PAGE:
What happens to the event horizon of two black holes if they merge? Might gravitational

waves emitted from such a merger tell us if Einstein’s theory of general relativity

is wrong? Yes, they might. But it’s unlikely. In this video, I will explain why. In more

detail, I will tell you about the possibility that a gravitational wave signal from a black

hole merger has echoes.

But first, some context. We know that Einstein’s theory of general relativity is incomplete.

We know that because it cannot handle quantum properties. To complete General Relativity,

we need a theory of quantum gravity. But progress in theory development has been slow and experimental

evidence for quantum gravity is hard to come by because quantum fluctuations of space-time

are so damn tiny. In my previous video I told you about the most promising ways of testing

quantum gravity. Today I want to tell you about testing quantum gravity with black hole

horizons in particular.

The effects of quantum gravity become large when space and time are strongly curved. This

is the case towards the center of a black hole, but it is not the case at the horizon

of a black hole. Most people get this wrong, so let me repeat this. The curvature of space

is not strong at the horizon of a black hole. It can, in fact, be arbitrarily weak. That’s

because the curvature at the horizon is inversely proportional to the third power of the black

hole’s mass. This means the larger the black hole, the weaker the curvature at the horizon.

It also means we have no reason to think that there are any quantum gravitational effects

near the horizon of a black hole. It’s an almost flat and empty space.

Black holes do emit radiation by quantum effects. This is the Hawking radiation named after

Stephen Hawking. But Hawking radiation comes from the quantum properties of matter. It

is an effect of ordinary quantum mechanics and not an effect of quantum gravity.

However, one can certainly speculate that maybe General Relativity does not correctly

describe black hole horizons. So how would you do that? In General Relativity,

the horizon is the boundary of a region that you can only get in but never get out. The

horizon itself has no substance and indeed you would not notice crossing it. But quantum

effects could change the situation. And that might be observable.

Just what you would observe has been studied by Niayesh Afshordi and his group at Perimeter

Institute. They try to understand what happens if quantum effects turn the horizon into a

physical obstacle that partly reflects gravitational waves. If that was so, the gravitational waves

produced in a black hole merger would bounce back and forth between the horizon and the

black hole’s photon sphere. The photon sphere is a potential barrier at about one and a

half times the radius of the horizon. The gravitational waves would slowly leak during

each iteration rather than escape in one bang. And if that is what is really going on, then

gravitational wave interferometers like LIGO should detect echoes of the original merger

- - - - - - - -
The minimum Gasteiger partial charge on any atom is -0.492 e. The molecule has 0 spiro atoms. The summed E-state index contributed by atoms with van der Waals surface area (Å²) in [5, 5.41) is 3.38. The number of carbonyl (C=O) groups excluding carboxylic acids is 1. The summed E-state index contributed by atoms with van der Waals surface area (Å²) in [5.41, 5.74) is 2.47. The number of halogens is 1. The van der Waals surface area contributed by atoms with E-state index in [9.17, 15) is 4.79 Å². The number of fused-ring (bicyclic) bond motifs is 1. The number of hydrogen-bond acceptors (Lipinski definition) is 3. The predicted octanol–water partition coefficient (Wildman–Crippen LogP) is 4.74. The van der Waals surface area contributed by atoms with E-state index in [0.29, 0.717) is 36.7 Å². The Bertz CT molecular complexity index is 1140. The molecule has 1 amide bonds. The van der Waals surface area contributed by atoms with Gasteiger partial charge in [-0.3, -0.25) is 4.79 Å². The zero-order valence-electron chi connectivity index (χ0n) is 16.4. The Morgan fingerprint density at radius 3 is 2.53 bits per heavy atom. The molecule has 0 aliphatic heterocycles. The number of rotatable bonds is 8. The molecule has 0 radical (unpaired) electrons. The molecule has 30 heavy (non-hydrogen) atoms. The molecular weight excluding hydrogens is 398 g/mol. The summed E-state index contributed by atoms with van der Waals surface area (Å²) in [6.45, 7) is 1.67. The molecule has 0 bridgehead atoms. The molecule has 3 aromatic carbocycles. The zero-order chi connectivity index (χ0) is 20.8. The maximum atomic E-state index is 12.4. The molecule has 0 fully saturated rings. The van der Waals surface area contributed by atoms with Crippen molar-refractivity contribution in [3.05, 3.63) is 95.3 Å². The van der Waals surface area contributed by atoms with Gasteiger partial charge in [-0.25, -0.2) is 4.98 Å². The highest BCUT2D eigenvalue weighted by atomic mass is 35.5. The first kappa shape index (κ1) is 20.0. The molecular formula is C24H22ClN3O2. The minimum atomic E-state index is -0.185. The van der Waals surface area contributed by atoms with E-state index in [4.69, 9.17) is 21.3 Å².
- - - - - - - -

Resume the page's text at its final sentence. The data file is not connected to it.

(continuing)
signal.

And here is the thing! Niayesh and his group did find an echo signal in the gravitational

wave data. This signal is in the first event ever detected by LIGO in September 2015. The

statistical significance of this echo was originally at 2.5 σ. This means roughly one-in-a-hundred

times random fluctuations conspire to look like the observed echo. So, it’s not a great

level of significance, at least not by physics standards. But it’s still 2.5σ better than

nothing.

Some members of the LIGO collaboration then went and did their own analysis of the data.

And they also found the echo, but at a somewhat smaller significance. There has since been

some effort by several groups to extract a signal from the data with different techniques

of analysis using different models for the exact type of echo signal. The signal could

for example be dampened over time, or it’s frequency distribution could change. The reported

false alarm rate of these findings ranges from 5% to 0.002%, the latter is a near discovery.

However, if you know anything about statistical analysis, then you know that trying out different

methods of analysis and different models until you find something is not a good idea. Because

if you try long enough, you will eventually find something. And in the case of black hole

echoes, I suspect that most of the models that gave negative results never appeared

in the literature. So the statistical significance may be misleading.

I also have to admit that as a theorist, I am not enthusiastic about black hole echoes

because there are no compelling theoretical reasons to expect them. We know that quantum

gravitational effects become important towards the center of the black hole. But that’s

hidden deep inside the horizon and the gravitational waves we detect are not sensitive to what

is going on there. That quantum gravitational effects are also relevant at the horizon is

speculative and pure conjecture, and yet that’s what it takes to have black hole echoes.

But theoretical misgivings aside, we have never tested the properties of black hole

horizons before, and on unexplored territory all stones should be turned. So, that’s

the status of the search for black hole echoes. As usual, you find references in the information

below the video. Thanks for watching. And don’t forget to subscribe.